• 4 days The Million-Dollar Question: Will China Bail Out Evergrande?
  • 5 days 3 Restaurant Stocks In Full Recovery Mode
  • 5 days Bitcoin Is Driven By Testosterone
  • 10 days Quantum Computing Is The Newest Megatrend In Silicon Valley
  • 11 days How To Invest In The Cybersecurity Boom
  • 13 days Investors Are Patient With Unprofitable Giants
  • 15 days Wells Fargo Back In The Scandal Spotlight Once Again
  • 17 days 5 Stocks To Keep A Close Eye On This Year
  • 18 days As Auto Giants Flail, Look To Chip Stocks For Gains
  • 19 days Central America Is Ready For The Bitcoin Hustle
  • 21 days China’s Video Game Restrictions Unlikely To Slow Down Booming Industry
  • 22 days Top Performing Stocks As Inflation Fears Grow
  • 23 days US Airline Stocks Take A Beating On New EU Restrictions
  • 24 days This IPO Could Open Sustainable Fashion Floodgates
  • 25 days Crypto Crime Nets Another $2B Fraudster
  • 27 days This Week’s Hottest Meme Stocks
  • 28 days Why World Markets Should Be Watching Germany Closely
  • 30 days Could ‘Cultured’ Meat Rival The Plant-Based Megatrend?
  • 33 days ‘Easy Money’: Crypto Is Still Attracting Newbie Investors
  • 34 days Foreign Syndicates May Have Stolen Up To $400B In COVID Benefits
  1. Home
  2. Markets
  3. Other

De Pecuniae Natura

In the last days I'm seeing a new counterattack from the deflationist camp, probably helped by the USD index showing some uptick. This camp is formed by smart and educated people, so I find quite amazing that they fail to realize an empiric evidence which dismantles the very heart of their arguments.

Those arguments are enclosed in an interview made to Bob Hoye by Jay Taylor.

In this interview Mr. Hoye argues his case for deflation essentially looking at the outcome of the precedent economic and financial bubbles. Every time the bust of those bubbles saw the increase in the value of the senior currency and gold at the same time. Mr. Hoye also refreshes and in fact claims the paternity of the theory of "the debt as a synthetic short position against the dollar", and finally declares the difference between cash and credit as the impediment for the Fed to inflate at its will.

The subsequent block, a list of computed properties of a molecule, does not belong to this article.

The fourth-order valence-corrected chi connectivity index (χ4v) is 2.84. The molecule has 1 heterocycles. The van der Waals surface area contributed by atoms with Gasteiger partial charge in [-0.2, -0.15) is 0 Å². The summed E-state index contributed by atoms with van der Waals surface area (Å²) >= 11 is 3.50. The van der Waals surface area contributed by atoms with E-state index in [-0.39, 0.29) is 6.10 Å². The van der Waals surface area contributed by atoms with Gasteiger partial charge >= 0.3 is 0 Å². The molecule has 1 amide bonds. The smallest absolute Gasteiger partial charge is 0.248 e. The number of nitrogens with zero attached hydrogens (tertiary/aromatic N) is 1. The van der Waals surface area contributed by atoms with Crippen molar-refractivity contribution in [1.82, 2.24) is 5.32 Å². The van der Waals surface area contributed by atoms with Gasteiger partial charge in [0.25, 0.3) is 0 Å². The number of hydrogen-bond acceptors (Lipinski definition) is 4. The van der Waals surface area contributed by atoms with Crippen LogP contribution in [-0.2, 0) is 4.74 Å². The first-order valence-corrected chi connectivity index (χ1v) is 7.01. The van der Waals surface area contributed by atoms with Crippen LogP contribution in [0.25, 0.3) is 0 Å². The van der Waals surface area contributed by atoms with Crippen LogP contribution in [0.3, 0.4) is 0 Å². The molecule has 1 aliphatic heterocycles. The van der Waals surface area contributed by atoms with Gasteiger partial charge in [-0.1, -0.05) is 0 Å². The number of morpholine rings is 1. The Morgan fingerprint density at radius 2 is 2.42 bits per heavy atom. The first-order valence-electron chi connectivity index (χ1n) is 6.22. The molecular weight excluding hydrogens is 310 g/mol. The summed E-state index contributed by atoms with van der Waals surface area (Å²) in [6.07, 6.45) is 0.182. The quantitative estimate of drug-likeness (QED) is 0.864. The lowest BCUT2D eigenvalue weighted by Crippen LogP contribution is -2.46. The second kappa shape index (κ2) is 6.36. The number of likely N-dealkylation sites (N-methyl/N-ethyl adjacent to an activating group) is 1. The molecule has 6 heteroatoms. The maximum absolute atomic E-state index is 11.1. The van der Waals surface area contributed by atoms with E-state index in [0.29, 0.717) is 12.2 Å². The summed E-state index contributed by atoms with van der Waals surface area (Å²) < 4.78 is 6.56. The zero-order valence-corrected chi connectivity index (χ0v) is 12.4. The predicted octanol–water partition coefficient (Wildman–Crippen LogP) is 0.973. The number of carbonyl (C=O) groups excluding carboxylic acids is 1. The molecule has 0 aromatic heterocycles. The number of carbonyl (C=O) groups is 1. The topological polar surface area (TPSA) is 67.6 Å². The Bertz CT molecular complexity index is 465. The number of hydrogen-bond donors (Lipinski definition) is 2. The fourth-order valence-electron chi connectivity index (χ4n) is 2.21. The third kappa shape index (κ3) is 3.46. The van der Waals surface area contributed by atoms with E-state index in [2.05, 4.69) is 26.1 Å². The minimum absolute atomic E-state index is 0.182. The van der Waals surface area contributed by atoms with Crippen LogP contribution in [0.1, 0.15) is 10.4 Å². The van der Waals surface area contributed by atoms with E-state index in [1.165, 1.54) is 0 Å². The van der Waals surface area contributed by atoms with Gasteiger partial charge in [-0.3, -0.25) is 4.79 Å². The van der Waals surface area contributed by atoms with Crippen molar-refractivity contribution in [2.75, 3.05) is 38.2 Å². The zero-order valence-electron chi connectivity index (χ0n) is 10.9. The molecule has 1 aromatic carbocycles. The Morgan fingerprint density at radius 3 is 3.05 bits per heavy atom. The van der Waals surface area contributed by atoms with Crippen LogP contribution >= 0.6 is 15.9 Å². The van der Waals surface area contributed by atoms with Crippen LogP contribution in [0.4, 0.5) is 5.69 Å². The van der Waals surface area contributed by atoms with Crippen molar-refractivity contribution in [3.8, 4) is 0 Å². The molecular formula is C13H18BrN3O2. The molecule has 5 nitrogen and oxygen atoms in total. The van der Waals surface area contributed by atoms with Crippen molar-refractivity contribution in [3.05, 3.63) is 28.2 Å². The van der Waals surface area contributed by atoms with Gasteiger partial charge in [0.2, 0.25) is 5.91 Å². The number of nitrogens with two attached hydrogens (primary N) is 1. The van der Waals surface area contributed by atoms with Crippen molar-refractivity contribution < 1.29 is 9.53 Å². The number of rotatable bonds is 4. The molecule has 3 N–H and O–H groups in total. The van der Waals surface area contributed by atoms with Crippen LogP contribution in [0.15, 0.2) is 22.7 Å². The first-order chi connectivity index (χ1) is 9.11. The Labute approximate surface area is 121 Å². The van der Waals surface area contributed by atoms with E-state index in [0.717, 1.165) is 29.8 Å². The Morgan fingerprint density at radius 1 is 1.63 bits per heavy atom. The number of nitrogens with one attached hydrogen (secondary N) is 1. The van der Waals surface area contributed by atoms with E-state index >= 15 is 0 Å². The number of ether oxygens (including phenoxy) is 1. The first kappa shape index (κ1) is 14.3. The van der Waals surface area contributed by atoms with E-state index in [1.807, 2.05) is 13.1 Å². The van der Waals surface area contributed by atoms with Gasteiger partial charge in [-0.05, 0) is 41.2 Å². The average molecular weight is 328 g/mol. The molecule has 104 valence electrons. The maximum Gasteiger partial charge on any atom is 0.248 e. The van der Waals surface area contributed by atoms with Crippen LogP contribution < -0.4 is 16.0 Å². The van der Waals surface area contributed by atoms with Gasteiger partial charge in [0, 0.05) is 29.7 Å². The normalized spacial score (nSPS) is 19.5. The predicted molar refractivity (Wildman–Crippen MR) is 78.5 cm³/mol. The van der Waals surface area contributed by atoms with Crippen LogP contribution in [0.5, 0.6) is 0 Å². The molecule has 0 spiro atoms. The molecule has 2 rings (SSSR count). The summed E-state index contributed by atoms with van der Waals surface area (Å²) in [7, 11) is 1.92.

All of those arguments were true; unfortunately they are not valid anymore!

I wish to submit to Mr. Hoye and all the other gentlemen's attention the fact that today we live in a world with a senior FIAT-currency. Those four more words change everything!

It was quite natural in the past that the senior currency and gold surged at the same time in the aftermath of a bubble, because they were substantially the same thing. In the past, the senior currency at last was a certain weight of gold. Therefore, the debt was then really a short position against the currency, because it was something different from the currency, the cash. At that time cash was gold, and it was not possible to inflate it at will. The cash was payment in full, a base which could not be expanded to meet the necessities tied to the debt repayment. It's clear that the collapse of the precedent credit bubbles saw the increase of the value of that base. In a commodity-money regime (with a fractional reserve banking system) the cash is really different from the debt/credit.

Today we live a different story. Today the senior currency is nothing else that a piece of paper representing a promise of payment, and it has nothing to do with gold anymore. And there is no difference at all between money and debt in a fiat-money regime!

In such a regime money is created by the will of the Central Banker (and a bunch of His delegates), and it's born just as debt/credit. With these premises, the theory of the debt as a synthetic short position against the dollar is a colossal misunderstanding.